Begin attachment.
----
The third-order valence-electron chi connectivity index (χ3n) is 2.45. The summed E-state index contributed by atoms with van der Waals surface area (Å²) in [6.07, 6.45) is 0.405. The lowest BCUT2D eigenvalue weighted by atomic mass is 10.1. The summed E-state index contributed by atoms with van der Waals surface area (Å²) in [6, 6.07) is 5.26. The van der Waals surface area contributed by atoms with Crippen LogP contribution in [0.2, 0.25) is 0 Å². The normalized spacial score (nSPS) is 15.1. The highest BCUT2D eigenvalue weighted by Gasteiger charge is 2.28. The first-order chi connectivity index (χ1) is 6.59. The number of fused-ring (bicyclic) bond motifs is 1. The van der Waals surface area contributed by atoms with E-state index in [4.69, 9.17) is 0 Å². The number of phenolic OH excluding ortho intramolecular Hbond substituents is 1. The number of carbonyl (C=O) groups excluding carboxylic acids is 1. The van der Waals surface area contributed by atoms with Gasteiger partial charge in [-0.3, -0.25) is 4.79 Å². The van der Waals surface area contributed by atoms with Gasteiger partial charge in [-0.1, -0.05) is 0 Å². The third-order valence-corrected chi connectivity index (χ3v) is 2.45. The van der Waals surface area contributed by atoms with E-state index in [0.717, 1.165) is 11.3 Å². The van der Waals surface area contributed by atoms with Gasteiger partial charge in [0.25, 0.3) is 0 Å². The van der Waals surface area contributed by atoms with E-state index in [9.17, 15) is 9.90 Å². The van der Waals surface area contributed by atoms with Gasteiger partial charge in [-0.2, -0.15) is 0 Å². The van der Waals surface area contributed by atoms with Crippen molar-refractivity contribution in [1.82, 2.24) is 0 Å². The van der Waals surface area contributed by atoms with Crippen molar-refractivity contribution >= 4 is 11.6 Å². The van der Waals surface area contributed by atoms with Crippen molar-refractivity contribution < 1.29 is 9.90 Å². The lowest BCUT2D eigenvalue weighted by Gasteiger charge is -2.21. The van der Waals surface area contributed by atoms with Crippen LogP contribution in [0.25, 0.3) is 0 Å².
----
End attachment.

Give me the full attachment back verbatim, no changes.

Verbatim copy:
The third-order valence-electron chi connectivity index (χ3n) is 2.45. The summed E-state index contributed by atoms with van der Waals surface area (Å²) in [6.07, 6.45) is 0.405. The lowest BCUT2D eigenvalue weighted by atomic mass is 10.1. The summed E-state index contributed by atoms with van der Waals surface area (Å²) in [6, 6.07) is 5.26. The van der Waals surface area contributed by atoms with Crippen LogP contribution in [0.2, 0.25) is 0 Å². The normalized spacial score (nSPS) is 15.1. The highest BCUT2D eigenvalue weighted by Gasteiger charge is 2.28. The first-order chi connectivity index (χ1) is 6.59. The number of fused-ring (bicyclic) bond motifs is 1. The van der Waals surface area contributed by atoms with E-state index in [4.69, 9.17) is 0 Å². The number of phenolic OH excluding ortho intramolecular Hbond substituents is 1. The number of carbonyl (C=O) groups excluding carboxylic acids is 1. The van der Waals surface area contributed by atoms with Gasteiger partial charge in [-0.3, -0.25) is 4.79 Å². The van der Waals surface area contributed by atoms with Gasteiger partial charge in [-0.1, -0.05) is 0 Å². The third-order valence-corrected chi connectivity index (χ3v) is 2.45. The van der Waals surface area contributed by atoms with E-state index in [0.717, 1.165) is 11.3 Å². The van der Waals surface area contributed by atoms with Gasteiger partial charge in [0.25, 0.3) is 0 Å². The van der Waals surface area contributed by atoms with E-state index in [9.17, 15) is 9.90 Å². The van der Waals surface area contributed by atoms with Gasteiger partial charge in [-0.2, -0.15) is 0 Å². The van der Waals surface area contributed by atoms with Crippen molar-refractivity contribution in [1.82, 2.24) is 0 Å². The van der Waals surface area contributed by atoms with Crippen molar-refractivity contribution >= 4 is 11.6 Å². The van der Waals surface area contributed by atoms with Crippen molar-refractivity contribution < 1.29 is 9.90 Å². The lowest BCUT2D eigenvalue weighted by Gasteiger charge is -2.21. The van der Waals surface area contributed by atoms with Crippen LogP contribution in [0.25, 0.3) is 0 Å².